CHICAGO--With big hopes for its diabetes business, Eli Lilly ($LLY) has highlighted upbeat data from three late-stage studies of its experimental drug dulaglutide showing that the drug provided better blood-sugar control than Bristol-Myers Squibb's ($BMY) Byetta, Merck's ($MRK) Januvia and metformin. The drug giant aims to seek FDA approval of the once-weekly therapy later this year--making this treatment a critical exhibit in the pharma giant's case that it can turn around the fortunes of its R&D division.
Lilly has delivered some badly needed clinical trials success with dulaglutide after a series of pipeline pratfalls for experimental Alzheimer's disease and rheumatoid arthritis drugs over the past year. The company is banking on new diabetes drugs such as dulaglutide to sustain sales as the old cash cows Zyprexa and Cymbalta fade in the face of generic-drug competition. The dulaglutide data were revealed today at the annual American Diabetes Association meeting.
Dulaglutide could restore some pride in Lilly's much-maligned R&D engine. Lilly scientists invented the so-called GLP-1 receptor agonist, which is designed to stimulate the production of insulin in diabetes to improve control of blood sugar after meals. The drug comes from the same class as Byetta, which Eli Lilly brought to market in 2005 with former partner Amylin before the nasty breakup between the two companies in 2011 and the sale of Amylin last year in a buyout from Bristol-Myers Squibb and AstraZeneca ($AZN).
With dulaglutide, Lilly would follow several marketed GLP-1 drugs, such as Bristol-Myers' and AstraZeneca's Byetta, Novo Nordisk's ($NVO) Victoza and Sanofi's ($SNY) Lyxumia. Bristol-Myers and AZ also market a once-weekly version of Byetta called Bydureon, which would be a rival to Lilly's drug that is also injected once per week.
"Our goal is that we are able to show a very strong clinical package which we think is as strong as any that has been shown to date in this space," said Dr. Sherry Martin, senior medical director for Lilly's diabetes unit, in an interview with FierceBiotech.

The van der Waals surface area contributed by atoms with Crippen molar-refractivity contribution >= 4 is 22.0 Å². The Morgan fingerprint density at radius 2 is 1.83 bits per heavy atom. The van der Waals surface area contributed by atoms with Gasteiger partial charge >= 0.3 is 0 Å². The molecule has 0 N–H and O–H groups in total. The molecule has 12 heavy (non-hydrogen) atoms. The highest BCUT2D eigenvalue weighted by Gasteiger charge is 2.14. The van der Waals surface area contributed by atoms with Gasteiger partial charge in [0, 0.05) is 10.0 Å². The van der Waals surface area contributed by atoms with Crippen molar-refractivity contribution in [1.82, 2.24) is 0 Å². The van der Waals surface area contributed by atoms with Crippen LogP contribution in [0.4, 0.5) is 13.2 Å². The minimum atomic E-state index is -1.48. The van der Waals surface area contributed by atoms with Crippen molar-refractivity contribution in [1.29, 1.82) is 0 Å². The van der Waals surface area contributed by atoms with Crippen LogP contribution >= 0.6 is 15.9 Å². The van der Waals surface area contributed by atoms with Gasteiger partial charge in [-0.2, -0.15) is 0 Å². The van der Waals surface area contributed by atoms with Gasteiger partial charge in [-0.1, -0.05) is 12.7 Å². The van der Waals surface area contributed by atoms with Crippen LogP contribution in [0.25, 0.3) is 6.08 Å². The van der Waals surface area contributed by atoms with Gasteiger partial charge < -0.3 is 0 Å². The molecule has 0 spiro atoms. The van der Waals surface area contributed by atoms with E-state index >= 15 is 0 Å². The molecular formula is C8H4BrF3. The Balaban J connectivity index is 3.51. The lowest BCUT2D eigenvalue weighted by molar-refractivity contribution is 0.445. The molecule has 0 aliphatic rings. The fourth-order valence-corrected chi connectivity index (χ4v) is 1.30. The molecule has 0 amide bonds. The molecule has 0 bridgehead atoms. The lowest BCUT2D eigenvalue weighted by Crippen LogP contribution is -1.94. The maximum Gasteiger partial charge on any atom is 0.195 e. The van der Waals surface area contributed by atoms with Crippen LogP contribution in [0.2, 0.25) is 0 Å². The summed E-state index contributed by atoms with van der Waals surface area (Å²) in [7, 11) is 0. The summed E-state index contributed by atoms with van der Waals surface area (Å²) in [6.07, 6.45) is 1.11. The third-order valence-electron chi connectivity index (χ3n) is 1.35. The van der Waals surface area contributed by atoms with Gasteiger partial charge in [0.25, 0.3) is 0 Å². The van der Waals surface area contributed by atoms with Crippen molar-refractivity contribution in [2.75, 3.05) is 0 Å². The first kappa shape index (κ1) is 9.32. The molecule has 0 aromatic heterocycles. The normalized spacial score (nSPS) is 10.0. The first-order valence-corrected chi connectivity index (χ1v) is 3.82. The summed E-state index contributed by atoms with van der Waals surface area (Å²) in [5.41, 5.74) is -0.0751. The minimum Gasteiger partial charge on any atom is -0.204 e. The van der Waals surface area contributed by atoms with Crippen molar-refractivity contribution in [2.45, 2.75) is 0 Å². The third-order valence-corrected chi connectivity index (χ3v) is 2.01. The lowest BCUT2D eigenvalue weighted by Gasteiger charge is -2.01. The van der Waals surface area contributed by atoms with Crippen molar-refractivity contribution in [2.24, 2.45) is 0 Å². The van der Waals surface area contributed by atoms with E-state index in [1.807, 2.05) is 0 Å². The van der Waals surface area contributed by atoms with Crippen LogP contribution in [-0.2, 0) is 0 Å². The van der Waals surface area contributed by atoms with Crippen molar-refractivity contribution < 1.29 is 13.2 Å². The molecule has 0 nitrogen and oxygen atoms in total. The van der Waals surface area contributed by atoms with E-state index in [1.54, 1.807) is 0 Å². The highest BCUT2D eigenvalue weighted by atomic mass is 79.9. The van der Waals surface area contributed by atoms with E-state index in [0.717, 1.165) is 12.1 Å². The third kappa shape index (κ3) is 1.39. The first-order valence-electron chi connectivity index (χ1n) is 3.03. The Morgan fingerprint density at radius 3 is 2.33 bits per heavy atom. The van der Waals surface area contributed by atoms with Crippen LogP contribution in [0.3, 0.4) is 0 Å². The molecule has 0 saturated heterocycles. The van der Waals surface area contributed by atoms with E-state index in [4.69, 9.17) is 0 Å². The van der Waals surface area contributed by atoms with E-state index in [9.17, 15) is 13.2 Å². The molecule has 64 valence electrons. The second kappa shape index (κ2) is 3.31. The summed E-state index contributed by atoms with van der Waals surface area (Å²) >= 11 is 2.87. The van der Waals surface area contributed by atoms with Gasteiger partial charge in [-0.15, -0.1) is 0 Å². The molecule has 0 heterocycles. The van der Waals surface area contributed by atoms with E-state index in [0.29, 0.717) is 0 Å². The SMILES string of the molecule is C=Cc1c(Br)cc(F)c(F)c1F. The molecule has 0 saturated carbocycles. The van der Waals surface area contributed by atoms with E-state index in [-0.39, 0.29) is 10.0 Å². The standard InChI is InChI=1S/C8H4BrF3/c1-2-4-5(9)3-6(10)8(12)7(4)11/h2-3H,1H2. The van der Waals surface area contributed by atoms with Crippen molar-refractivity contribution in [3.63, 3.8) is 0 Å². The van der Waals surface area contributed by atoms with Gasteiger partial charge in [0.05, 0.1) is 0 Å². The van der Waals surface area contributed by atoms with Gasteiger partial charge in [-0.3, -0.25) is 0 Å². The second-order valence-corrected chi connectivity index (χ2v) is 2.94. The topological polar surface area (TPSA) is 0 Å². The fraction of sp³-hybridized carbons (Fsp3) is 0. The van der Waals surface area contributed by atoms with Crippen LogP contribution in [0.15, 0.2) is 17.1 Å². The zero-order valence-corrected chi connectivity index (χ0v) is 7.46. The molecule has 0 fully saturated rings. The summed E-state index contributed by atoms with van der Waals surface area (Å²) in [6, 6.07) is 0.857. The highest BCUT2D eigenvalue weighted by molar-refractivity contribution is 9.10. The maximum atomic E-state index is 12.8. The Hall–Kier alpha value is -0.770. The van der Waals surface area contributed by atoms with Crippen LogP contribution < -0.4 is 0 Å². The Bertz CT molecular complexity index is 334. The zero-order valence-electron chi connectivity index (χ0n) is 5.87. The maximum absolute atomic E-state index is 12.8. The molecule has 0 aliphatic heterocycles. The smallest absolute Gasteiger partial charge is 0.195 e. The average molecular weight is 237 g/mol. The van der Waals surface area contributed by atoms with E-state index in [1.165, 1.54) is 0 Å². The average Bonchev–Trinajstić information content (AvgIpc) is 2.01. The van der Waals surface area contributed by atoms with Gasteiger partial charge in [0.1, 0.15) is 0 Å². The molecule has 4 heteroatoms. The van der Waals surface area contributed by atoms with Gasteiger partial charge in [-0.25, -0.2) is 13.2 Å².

In the Award-1 study, Lilly researchers showed that dulaglutide bested placebo and Byetta, which is injected twice a day, in lowering blood sugar. In the Award-5 and Award-3 studies, Lilly's drug showed superior blood-sugar control versus the oral DPP-4 inhibitor Januvia as well as oral metformin. As Martin explained, Lilly aimed to show that its GLP-1 drug would be an effective option to physicians seeking ways to control their patients' diabetes.
Yet the drug faces questions about how differentiated it is versus existing treatments, and there are plenty. In a June 17 note after abstracts on the trials were made available, ISI Group analyst Mark Shoenebaum said dulaglutide seemed "undifferentiated" from Bydureon.
Lilly researchers underscored the weight-loss benefit shown in patients on dulaglutide in all three Phase III studies. Obesity, which was recently classified as a disease, is a leading cause of Type 2 diabetes. Patients on other GLP-1 drugs have lost weight, and Novo aims to market Victoza as a treatment for obesity.
Lilly also set out to establish the safety of its GLP-1 therapy, amid concerns about the effects of such drugs on the pancreas and cancer. There were 9 cases of pancreatitis across the studies and all treatment arms, Martin said, noting that there were no increases in the inflammatory condition associated with dulaglutide. Also, there were no cases of severe hypoglycemia in the trials. The most common side effect was nausea.
As Reuters reported, investigators believe that two cases of cancer in Lilly's Phase III program were unrelated to dulaglutide.
Special Report: Top diabetes drug pipelines of 2012